Davidson, trustee for the West Putnam Avenue Trust, filed the suit on behalf of himself and all other shareholders, similarly situated, of the BlackRock Global Allocation Fund under Section 36(b) of the Investment Company Act of 1940. Defendants are BlackRock Advisors, BlackRock Investment Management and BlackRock International Ltd.
The suit alleges a breach of fiduciary duty. According to the complaint, BlackRock charged and received investment advisory fees that are “so disproportionately large that they bear no reasonable relationship to the services rendered and could not have been the product of arm’s-length bargaining.”
Further, the suit alleges that the overall subadviser’s fee assesssed by BlackRock is significantly higher—as much as $51 million more—than the fees negotiated at arm’s length by BlackRock Investment Management with other clients for the same or substantially similar investment advisory services.
As a result of these excessive fee rates, the fund has paid much more in fees each year than it would pay for investment advisory services had the fee arrangement been negotiated at arm’s length. “It is generally accepted in the mutual fund industry that it is not harder to manage a fund simply because it is bigger,” the complaint states.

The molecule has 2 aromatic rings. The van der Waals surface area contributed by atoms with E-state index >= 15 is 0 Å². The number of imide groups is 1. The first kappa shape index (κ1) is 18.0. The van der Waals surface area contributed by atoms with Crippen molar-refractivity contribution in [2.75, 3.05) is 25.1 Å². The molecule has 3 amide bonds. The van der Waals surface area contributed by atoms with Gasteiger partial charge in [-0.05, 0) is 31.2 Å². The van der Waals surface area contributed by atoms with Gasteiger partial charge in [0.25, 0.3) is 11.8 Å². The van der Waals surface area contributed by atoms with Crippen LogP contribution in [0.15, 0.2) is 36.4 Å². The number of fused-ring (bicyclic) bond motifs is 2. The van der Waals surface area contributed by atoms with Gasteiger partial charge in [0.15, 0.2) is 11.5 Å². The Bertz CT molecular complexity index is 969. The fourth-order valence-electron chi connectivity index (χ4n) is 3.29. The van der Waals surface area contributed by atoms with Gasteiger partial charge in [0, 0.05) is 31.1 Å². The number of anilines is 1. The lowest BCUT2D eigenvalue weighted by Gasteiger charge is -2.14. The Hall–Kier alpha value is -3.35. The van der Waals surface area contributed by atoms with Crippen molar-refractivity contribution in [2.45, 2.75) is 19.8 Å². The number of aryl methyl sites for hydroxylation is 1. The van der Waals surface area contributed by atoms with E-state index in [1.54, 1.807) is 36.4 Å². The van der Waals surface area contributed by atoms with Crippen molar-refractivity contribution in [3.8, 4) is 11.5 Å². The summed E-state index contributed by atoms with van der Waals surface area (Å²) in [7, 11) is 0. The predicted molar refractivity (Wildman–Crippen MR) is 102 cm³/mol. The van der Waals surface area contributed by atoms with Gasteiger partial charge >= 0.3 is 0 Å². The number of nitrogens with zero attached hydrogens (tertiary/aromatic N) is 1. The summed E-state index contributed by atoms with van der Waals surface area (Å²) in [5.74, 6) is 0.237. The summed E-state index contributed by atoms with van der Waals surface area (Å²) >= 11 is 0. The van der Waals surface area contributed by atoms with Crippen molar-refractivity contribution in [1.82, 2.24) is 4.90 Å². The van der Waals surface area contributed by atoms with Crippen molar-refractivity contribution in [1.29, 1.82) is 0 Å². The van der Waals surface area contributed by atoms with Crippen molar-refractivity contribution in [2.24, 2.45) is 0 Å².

The Brualdi Law Firm is acting on behalf of the plaintiffs. The case was filed in U.S. District Court in New Jersey.
According to widely published media reports, Davidson was a winner in the Connecticut state Powerball lottery along with two other executives of Belpointe Asset Management in 2011, but he subsequently asserted to friends in messages that he was not the winner. Davidson later admitted he was the holder of the winning lottery ticket, and the three money managers formed a trust to accept the after-tax payment of around $104 million.